As a point of order, it seems more that people have an issue with how she discusses these topics, not how she represents them in her art. That’s what happened when she compared the reaction to her lyrics to those of women of color like Beyoncé and Doja Cat, or when she posted images of looters during Black Lives Matter protests. She told Mac, “I actually am representing a certain thing but people will say that I’m not. It’s kind of like being in opposite world,” but the context may not have helped matters.

Later on in the discussion, she delivered a somewhat rambling opinion on the state of the country in the wake of the pandemic and last week’s Capitol insurrection. On the former, she suggested COVID-19 has brought to light some darker realities that have long been part of America:

“And then in terms of that wider picture of the government you see on TV or whatever being a reflection of what’s going on in our inner homes. I was not surprised that the second epidemic that came out of the pandemic was household violence and general upset… 911 calls went 350% in every state. People have to look at themselves and live with themselves with just probably television to cope. I’m way ahead of the train on coping because I’ve got stuff going on. I’m prepared for a pandemic because I’m crazy. I’ve got a shelter, I’ve got my meds right, I’ve got my girlfriends who totally get it. I’m realistic.”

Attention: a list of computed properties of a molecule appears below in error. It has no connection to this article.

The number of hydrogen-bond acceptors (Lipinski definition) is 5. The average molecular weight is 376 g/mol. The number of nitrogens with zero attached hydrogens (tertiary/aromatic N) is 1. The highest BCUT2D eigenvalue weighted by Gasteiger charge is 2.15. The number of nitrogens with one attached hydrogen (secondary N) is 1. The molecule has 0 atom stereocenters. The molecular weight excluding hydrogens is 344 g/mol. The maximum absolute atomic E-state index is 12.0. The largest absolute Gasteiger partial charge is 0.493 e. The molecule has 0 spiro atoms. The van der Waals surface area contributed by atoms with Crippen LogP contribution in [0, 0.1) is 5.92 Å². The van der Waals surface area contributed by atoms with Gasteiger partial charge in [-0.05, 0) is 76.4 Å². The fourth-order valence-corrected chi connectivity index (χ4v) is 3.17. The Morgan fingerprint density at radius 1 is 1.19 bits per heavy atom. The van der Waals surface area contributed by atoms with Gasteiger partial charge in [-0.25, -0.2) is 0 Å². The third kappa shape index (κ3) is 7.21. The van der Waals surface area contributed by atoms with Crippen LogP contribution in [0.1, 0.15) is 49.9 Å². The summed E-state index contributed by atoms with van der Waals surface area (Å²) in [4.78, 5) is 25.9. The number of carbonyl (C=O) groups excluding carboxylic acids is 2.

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She then turned her attention to Trump, saying she was “surprised we didn’t have a live-television psychopath crazy person as a president a long time ago because that’s what we see on TV and that’s what we see on Instagram.” She added,

“The madness of Trump… As bad as it was, it really needed to happen. We really needed a reflection of our world’s greatest problem, which is not climate change, but sociopathy and narcissism. Especially in America. It’s going to kill the world. It’s not capitalism, it’s narcissism…

But, you know, I just think there’s actually, minus our terrifying death toll, I think it was a huge wake-up call. Your life is not about what kind of shoes you buy, it’s not about going to Harvard or Oxford. It’s about what kind of person you are. If you’re an asshole and everyone … if you’re a jerk and everyone tells you that you are and everyone tells you that you’re a jerk, then we finally need to address this big issue in the world of what do we do with all these people who don’t know they’re hurting other people? Do we put them all on an island together?”